OPINION: USF–Houston takeaways
USF’s 56-21 loss against Houston at TDECU Stadium on Saturday made history, but for all the wrong reasons.
The Bulls have now lost seven games in a row, their worst losing streak since losing their last six of the 2018 season.
Ironically, that skid two years ago started with a 57-36 loss in the very same stadium. It’s probably some kind of twisted fate that the Bulls extend their losing streak in the Lone Star State.
The year 2020 continues to laugh at USF. Either that or someone is still twisting the needle in a Rocky the Bull voodoo doll.
USF fans, if you haven’t already, brace for impact.
Depleted defense steamrolled
USF started on the back foot — seven of the 13 unavailable players were on defense. Defensive leaders — linebacker Antonio Grier and safety Vincent Davis — were included in that list.
Unfortunately for USF, Houston saw that as open season and began hurling anything and everything at a razor-thin defense.
For a defense that trotted out only three cornerbacks last week, the best one can do is just grin, bear it and try not to embarrass too much.
In the air, the Bulls put in an effort. They limited Houston quarterback Clayton Tune to 14-of-25 for 165 yards.
Tune threw three touchdown passes, so it wasn’t exactly the heroic performance the secondary wanted.
Where Tune really found his groove was on the ground. He ran for 120 yards and two touchdowns, his best game on the ground in his college career.
That’s something the Bulls’ defense wasn’t really expecting and coupled with a lack of depth, that’s ultimately what did USF in.
There’s really no timetable for when USF will get its full defense back. Hell, at this point in the season it’s a pipe dream.
And with Navy and UCF on the horizon, the Bulls can really only hope to brace for impact.
Offense fires blanks
From one of its best showings in a whole calendar year last week in USF’s 34-33 loss in Bluff City, the offense stumbled.
Of course, the defense isn’t the only side of the ball missing players. The offense was without quarterback Noah Johnson, who almost made himself a USF hero last week after passing for 217 yards and two touchdowns.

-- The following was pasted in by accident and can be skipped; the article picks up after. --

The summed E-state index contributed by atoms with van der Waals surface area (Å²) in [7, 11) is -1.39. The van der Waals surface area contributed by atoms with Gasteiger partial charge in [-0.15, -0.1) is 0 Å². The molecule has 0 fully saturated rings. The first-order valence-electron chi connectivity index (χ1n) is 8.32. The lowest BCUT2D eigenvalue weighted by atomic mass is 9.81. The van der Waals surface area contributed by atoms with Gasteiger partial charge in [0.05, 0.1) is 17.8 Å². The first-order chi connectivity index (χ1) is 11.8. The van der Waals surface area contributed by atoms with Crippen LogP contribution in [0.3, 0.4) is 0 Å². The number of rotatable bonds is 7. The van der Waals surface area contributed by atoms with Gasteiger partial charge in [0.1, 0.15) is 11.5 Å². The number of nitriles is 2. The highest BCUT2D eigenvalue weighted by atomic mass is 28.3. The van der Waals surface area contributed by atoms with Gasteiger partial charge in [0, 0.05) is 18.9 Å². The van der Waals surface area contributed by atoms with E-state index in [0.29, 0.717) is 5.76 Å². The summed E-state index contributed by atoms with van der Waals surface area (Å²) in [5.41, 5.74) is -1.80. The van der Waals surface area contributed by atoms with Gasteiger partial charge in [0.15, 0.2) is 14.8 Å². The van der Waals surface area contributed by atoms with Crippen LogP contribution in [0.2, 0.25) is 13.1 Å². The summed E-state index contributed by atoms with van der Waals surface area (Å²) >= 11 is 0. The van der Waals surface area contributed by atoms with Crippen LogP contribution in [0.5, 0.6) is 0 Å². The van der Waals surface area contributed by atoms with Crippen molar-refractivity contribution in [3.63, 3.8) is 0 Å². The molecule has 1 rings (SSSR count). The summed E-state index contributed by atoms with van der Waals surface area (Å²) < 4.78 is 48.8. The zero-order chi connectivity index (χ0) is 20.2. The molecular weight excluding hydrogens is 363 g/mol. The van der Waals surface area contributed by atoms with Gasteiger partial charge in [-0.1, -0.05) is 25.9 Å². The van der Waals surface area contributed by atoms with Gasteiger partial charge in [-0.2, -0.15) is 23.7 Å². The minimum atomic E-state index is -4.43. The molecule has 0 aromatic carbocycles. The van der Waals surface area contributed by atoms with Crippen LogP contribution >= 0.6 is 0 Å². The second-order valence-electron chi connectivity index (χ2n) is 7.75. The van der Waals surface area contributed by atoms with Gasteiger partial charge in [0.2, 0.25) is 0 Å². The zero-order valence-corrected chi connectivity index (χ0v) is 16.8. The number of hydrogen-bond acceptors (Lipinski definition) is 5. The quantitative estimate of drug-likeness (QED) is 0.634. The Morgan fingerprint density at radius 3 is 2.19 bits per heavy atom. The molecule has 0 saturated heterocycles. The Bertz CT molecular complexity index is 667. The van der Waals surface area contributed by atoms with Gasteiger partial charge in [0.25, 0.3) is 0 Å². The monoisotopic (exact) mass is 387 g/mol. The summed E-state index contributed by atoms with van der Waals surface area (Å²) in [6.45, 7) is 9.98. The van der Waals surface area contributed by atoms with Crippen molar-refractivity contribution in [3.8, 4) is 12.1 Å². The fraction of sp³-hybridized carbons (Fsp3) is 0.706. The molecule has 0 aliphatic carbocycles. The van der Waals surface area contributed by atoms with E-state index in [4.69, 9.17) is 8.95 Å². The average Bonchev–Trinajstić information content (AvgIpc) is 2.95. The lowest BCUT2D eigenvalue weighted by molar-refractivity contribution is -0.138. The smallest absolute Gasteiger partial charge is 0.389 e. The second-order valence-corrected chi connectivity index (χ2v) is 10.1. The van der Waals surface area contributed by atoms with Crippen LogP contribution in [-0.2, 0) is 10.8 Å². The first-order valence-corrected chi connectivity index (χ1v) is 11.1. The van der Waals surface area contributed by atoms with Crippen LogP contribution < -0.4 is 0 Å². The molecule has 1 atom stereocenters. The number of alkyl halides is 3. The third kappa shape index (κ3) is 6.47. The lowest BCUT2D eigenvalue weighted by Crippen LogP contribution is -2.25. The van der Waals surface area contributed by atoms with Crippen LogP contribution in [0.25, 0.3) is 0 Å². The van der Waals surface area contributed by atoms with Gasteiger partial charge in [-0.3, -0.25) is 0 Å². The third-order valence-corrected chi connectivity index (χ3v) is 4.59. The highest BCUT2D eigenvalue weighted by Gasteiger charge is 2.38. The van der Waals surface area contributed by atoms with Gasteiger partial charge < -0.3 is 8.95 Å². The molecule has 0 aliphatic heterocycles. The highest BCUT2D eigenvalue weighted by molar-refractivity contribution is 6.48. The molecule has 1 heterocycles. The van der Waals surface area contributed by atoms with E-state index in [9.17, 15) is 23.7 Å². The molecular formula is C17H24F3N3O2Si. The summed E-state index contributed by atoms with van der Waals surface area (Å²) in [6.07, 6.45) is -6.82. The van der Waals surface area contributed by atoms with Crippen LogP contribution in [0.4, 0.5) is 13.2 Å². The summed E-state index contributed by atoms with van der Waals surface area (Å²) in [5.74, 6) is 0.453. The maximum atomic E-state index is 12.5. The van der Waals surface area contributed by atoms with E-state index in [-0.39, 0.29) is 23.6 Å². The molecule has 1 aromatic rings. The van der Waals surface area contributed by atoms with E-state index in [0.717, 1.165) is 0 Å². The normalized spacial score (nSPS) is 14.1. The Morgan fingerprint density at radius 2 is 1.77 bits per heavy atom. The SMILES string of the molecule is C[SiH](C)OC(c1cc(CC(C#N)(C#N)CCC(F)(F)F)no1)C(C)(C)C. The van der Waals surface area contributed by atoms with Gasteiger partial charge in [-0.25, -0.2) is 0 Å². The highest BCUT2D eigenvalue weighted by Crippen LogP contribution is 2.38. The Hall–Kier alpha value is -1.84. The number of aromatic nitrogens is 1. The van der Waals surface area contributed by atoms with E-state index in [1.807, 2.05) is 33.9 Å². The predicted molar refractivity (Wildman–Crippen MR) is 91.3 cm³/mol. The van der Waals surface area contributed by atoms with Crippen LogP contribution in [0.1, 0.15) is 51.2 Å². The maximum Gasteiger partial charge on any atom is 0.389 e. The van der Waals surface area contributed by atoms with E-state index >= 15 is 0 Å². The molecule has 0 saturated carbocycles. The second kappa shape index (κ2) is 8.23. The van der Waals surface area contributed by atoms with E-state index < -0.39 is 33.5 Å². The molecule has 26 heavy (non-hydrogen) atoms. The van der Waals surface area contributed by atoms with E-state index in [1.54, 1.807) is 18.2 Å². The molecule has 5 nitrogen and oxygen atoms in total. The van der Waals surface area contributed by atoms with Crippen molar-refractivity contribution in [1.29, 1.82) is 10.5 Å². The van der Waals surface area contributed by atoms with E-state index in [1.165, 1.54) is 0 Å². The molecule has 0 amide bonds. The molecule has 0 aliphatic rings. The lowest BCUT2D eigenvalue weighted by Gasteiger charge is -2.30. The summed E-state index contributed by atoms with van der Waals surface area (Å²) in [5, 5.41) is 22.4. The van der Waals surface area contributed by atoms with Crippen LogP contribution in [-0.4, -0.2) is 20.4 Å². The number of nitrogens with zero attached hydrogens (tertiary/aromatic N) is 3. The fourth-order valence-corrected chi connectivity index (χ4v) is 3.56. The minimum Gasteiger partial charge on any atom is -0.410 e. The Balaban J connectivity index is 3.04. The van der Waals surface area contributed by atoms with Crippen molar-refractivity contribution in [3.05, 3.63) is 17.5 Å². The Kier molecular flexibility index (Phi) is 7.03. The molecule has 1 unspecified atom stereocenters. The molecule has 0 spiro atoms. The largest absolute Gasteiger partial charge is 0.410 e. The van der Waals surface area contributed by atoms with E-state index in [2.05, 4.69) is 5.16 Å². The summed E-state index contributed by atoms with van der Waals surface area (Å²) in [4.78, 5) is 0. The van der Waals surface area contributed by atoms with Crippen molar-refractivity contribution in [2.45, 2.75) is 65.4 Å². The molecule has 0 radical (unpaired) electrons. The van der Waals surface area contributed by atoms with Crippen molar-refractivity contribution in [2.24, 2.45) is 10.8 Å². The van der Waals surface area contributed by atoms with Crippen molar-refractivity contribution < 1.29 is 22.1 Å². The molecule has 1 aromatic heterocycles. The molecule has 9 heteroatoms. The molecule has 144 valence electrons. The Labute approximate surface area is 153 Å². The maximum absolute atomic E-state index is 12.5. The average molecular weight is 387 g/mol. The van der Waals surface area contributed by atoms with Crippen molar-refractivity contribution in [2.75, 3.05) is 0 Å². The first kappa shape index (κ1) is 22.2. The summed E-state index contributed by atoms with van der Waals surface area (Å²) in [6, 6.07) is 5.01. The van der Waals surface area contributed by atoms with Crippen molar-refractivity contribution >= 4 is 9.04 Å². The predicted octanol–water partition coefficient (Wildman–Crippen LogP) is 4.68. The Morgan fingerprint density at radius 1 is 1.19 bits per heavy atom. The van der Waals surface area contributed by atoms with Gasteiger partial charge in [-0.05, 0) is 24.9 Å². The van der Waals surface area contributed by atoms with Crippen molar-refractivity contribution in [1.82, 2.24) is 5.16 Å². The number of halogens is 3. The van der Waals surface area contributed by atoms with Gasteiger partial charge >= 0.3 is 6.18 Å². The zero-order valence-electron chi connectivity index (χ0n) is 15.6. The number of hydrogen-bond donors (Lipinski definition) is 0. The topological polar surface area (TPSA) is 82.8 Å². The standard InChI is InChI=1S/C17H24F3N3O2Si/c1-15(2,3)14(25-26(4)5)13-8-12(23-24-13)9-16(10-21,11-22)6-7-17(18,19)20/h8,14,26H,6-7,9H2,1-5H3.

Already dealt a blow without Johnson, the universe tacked on more and quarterback Cade Fortin was added to the unavailable list, joining leading rusher Johnny Ford.
The explosiveness was noticeably missing without USF’s playmakers. Jordan McCloud, who made his first showing since he went 2-of-7 against Tulsa, threw for a measly 48 yards in the first half.
Even without Ford, the run game still managed, but it was mainly thanks to freshman Brian Battie’s performance that the Bulls found yards on the ground. He accounted for more than 63% of USF’s 136 rushing yards.
Battie is surely an exciting player who will likely be a significant playmaker. But other players will have to contribute down in the next two games if USF wants to even sniff the end zone.
Quarterback situation still a mess
What is this, round three on the carousel? The second trip was short-lived after Johnson put together a string of consistent and convincing performances against Tulsa before the bye week and at Memphis the week after.
He didn’t make the trip to Houston and Fortin was also listed as unavailable despite suiting up.
That left USF with McCloud who’s fallen down the pecking order since his poor start at Tulsa.
Given a chance to regain his spot, McCloud failed to deliver at first. Through the first half, he went 4-of-13, but that changed in the third quarter.
Whatever the talk was at the half seemed to work. After Katravis Marsh, who was brought in after McCloud’s first outing to kick-start the offense, left the game with an injury in the third, a whole new McCloud took over.
He hit his first eight passes for 120 yards, ultimately leading to USF’s second score.
Perhaps McCloud thrives under extreme pressure, perchance he got a hearty pep talk or maybe it’s just downright inconsistency.
Whatever it is, USF continues to struggle in its search for a starter, and it’s something that’ll likely continue into the next season.
For now, it seems just like with anything the Bulls try to do, they’ll just have to grin and bear it.